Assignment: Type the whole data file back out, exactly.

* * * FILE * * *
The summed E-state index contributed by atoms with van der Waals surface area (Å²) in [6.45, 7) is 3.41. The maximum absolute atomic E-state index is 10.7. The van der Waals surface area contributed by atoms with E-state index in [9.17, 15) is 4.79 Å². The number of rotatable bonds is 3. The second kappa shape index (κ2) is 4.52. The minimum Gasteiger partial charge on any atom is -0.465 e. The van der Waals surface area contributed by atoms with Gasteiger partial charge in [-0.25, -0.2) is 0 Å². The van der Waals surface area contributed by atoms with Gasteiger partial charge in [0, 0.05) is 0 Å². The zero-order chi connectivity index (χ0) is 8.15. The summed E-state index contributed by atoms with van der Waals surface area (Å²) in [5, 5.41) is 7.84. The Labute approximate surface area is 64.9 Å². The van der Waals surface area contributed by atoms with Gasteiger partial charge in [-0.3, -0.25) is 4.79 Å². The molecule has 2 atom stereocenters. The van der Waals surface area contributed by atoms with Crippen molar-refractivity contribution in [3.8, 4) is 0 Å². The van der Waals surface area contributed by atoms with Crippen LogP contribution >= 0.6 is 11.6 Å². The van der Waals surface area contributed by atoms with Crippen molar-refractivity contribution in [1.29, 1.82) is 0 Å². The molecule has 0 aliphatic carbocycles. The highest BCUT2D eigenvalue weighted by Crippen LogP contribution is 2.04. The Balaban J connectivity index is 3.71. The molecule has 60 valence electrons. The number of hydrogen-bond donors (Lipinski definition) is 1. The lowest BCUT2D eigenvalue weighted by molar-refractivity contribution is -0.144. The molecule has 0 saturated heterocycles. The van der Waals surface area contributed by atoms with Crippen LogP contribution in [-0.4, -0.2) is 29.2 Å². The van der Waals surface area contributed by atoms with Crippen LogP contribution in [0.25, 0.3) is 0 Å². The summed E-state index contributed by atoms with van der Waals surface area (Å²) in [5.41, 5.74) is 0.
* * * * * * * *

The summed E-state index contributed by atoms with van der Waals surface area (Å²) in [6.45, 7) is 3.41. The maximum absolute atomic E-state index is 10.7. The van der Waals surface area contributed by atoms with E-state index in [9.17, 15) is 4.79 Å². The number of rotatable bonds is 3. The second kappa shape index (κ2) is 4.52. The minimum Gasteiger partial charge on any atom is -0.465 e. The van der Waals surface area contributed by atoms with Gasteiger partial charge in [-0.25, -0.2) is 0 Å². The van der Waals surface area contributed by atoms with Gasteiger partial charge in [0, 0.05) is 0 Å². The zero-order chi connectivity index (χ0) is 8.15. The summed E-state index contributed by atoms with van der Waals surface area (Å²) in [5, 5.41) is 7.84. The Labute approximate surface area is 64.9 Å². The van der Waals surface area contributed by atoms with Gasteiger partial charge in [-0.3, -0.25) is 4.79 Å². The molecule has 2 atom stereocenters. The van der Waals surface area contributed by atoms with Crippen molar-refractivity contribution in [3.8, 4) is 0 Å². The van der Waals surface area contributed by atoms with Crippen LogP contribution >= 0.6 is 11.6 Å². The van der Waals surface area contributed by atoms with Crippen molar-refractivity contribution in [1.29, 1.82) is 0 Å². The molecule has 0 aliphatic carbocycles. The highest BCUT2D eigenvalue weighted by Crippen LogP contribution is 2.04. The Balaban J connectivity index is 3.71. The molecule has 60 valence electrons. The number of hydrogen-bond donors (Lipinski definition) is 1. The lowest BCUT2D eigenvalue weighted by molar-refractivity contribution is -0.144. The molecule has 0 saturated heterocycles. The van der Waals surface area contributed by atoms with Crippen LogP contribution in [-0.4, -0.2) is 29.2 Å². The van der Waals surface area contributed by atoms with Crippen LogP contribution in [0.25, 0.3) is 0 Å². The summed E-state index contributed by atoms with van der Waals surface area (Å²) in [5.41, 5.74) is 0.